Feeling of light


The most famous myth about the birth of painting is probably the one told by Pliny the Elder in his Natural History c. 75 AD: the story of Dibutade’s daughter, the young woman who drew the outline of her lover’s shadow in charcoal on the wall of her house before he left for a long journey, capturing his silhouette to give his presence the illusion of eternity. This woman, whose first name Pliny omits to mention, was the first painter in history. Kora of Sicyon—her actual name—created painting as an antidote to absence and disappearance, and invented an art whose necessity has been continually affirmed ever since.

It is to this woman that we owe the invention of representation, the form we give to the impossibility of forgetting. Kora of Sicyon thus made it possible to offer an ultimate attention, a final light to an image before it disappears, this famous “feeling of light” of which the poet and painter Etel Adnan speaks. All the artists, historical and contemporary, gathered and invited by Almine Rech for this exhibition have a shared dedication to that particular light produced by a work of art. This light that allows us to imagine other worlds, spaces and landscapes that are more free, more ambiguous, more daring and fluid than those we know, places where human and non-human beings meet to write new stories and forge new relationships. This light that moves towards the most vulnerable, the most overlooked, the least recognized, to bring them, finally, out of the shadows. A light that lingers on these scenes of contemporary society and captures what it does to us, with its deification of consumption, production, and accumulation. A light that turns to the female body and what is done to it, from its hypersexualization to a possible liberation from archetypes, emphasizing a vision of a powerful woman, in control of her body. Female beauty is here granted the leisure to be distant, indifferent, unusual, and subversive. This freedom can also be expressed through the self-portrait. Many works embrace humor as an emancipatory territory, in which laughter, the grotesque, the caricatural, or the monstrous transform the frameworks of our perceptions.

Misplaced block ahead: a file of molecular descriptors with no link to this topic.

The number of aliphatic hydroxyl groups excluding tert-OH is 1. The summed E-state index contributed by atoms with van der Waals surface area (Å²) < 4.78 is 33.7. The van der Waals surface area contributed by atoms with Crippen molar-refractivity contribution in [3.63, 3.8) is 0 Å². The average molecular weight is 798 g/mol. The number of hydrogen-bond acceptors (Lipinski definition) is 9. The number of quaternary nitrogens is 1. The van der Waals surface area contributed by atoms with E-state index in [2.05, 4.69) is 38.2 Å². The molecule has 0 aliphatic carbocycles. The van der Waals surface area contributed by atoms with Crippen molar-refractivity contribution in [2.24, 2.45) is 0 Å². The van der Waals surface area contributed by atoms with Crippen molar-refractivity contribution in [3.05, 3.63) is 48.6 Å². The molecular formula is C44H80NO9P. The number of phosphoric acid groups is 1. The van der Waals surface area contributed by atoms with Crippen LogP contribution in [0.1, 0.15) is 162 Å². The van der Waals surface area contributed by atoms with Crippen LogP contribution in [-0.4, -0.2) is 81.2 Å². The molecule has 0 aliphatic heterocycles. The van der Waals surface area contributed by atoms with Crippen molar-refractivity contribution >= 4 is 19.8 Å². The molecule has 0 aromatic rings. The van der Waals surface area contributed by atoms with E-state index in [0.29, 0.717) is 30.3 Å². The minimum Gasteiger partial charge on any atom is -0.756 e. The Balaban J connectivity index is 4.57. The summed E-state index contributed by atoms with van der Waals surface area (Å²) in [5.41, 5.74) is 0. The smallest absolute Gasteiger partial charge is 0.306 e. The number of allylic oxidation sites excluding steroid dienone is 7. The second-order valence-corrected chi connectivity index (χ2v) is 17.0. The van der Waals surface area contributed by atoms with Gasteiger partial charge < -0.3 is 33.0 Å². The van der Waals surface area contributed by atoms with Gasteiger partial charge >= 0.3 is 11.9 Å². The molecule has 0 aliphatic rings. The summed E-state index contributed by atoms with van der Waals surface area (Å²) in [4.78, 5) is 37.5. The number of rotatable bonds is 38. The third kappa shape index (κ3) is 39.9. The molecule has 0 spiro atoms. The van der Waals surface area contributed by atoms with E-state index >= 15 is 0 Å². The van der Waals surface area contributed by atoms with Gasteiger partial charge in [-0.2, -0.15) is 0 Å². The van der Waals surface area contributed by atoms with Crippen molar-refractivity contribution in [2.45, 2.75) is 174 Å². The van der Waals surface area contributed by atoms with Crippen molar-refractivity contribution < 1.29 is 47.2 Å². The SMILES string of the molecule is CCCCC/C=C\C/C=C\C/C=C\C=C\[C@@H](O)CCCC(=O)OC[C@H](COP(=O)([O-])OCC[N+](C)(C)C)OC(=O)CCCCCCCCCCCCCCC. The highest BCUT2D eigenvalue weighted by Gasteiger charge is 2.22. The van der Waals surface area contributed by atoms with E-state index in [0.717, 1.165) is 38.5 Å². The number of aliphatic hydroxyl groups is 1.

The subject of innocence as it has been expressed throughout the history of art, and in particular through the motif of the still life, is invoked here and offered new properties, celebrating the power of the beings who inhabit our daily lives, their delicate and so often unnoticed presence. Finally, it is possible that this light lands on a still unknown language, traces whose history has not yet been deciphered. As if our signs and languages ​​weren't convincing enough to express the infinite subtlety of the impressions and emotions that inhabit the living. The exhibition “Feeling of light” illuminates a certain state of our world, constantly expanded and reinvented by the energy of the women who create it, ever since Kora of Sicyon first shed light on it.

- Rebecca Lamarche-Vadel, curator and writer